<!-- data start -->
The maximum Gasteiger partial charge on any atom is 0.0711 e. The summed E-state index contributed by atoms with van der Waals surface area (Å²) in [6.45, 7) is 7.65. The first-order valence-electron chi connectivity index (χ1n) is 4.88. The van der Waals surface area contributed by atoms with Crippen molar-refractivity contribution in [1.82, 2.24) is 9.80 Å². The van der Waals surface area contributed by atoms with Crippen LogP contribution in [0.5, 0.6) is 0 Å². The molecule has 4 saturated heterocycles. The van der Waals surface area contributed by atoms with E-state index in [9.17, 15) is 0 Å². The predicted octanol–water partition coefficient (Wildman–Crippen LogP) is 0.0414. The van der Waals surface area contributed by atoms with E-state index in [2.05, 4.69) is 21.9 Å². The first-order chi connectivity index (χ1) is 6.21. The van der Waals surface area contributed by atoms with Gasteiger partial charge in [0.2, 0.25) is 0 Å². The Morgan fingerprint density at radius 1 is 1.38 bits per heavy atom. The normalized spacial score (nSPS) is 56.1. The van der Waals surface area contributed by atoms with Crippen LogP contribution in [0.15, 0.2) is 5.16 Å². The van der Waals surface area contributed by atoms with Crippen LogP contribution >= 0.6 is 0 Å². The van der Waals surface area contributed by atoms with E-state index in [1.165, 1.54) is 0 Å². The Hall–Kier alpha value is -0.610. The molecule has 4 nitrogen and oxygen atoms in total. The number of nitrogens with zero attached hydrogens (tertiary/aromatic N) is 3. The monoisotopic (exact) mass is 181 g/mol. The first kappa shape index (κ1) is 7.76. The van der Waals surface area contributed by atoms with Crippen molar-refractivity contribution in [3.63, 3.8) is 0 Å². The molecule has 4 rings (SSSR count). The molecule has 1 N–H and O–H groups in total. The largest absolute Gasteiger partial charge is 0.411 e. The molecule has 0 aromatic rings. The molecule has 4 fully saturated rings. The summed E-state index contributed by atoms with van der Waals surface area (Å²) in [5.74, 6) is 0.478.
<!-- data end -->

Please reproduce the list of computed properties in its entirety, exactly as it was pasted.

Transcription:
The maximum Gasteiger partial charge on any atom is 0.0711 e. The summed E-state index contributed by atoms with van der Waals surface area (Å²) in [6.45, 7) is 7.65. The first-order valence-electron chi connectivity index (χ1n) is 4.88. The van der Waals surface area contributed by atoms with Crippen molar-refractivity contribution in [1.82, 2.24) is 9.80 Å². The van der Waals surface area contributed by atoms with Crippen LogP contribution in [0.5, 0.6) is 0 Å². The molecule has 4 saturated heterocycles. The van der Waals surface area contributed by atoms with E-state index in [9.17, 15) is 0 Å². The predicted octanol–water partition coefficient (Wildman–Crippen LogP) is 0.0414. The van der Waals surface area contributed by atoms with E-state index in [2.05, 4.69) is 21.9 Å². The first-order chi connectivity index (χ1) is 6.21. The van der Waals surface area contributed by atoms with Gasteiger partial charge in [0.2, 0.25) is 0 Å². The Morgan fingerprint density at radius 1 is 1.38 bits per heavy atom. The normalized spacial score (nSPS) is 56.1. The van der Waals surface area contributed by atoms with Crippen LogP contribution in [0.15, 0.2) is 5.16 Å². The van der Waals surface area contributed by atoms with Crippen LogP contribution >= 0.6 is 0 Å². The van der Waals surface area contributed by atoms with E-state index in [1.165, 1.54) is 0 Å². The Hall–Kier alpha value is -0.610. The molecule has 4 nitrogen and oxygen atoms in total. The number of nitrogens with zero attached hydrogens (tertiary/aromatic N) is 3. The monoisotopic (exact) mass is 181 g/mol. The first kappa shape index (κ1) is 7.76. The van der Waals surface area contributed by atoms with Crippen molar-refractivity contribution in [3.63, 3.8) is 0 Å². The molecule has 4 rings (SSSR count). The molecule has 1 N–H and O–H groups in total. The largest absolute Gasteiger partial charge is 0.411 e. The molecule has 0 aromatic rings. The molecule has 4 fully saturated rings. The summed E-state index contributed by atoms with van der Waals surface area (Å²) in [5.74, 6) is 0.478.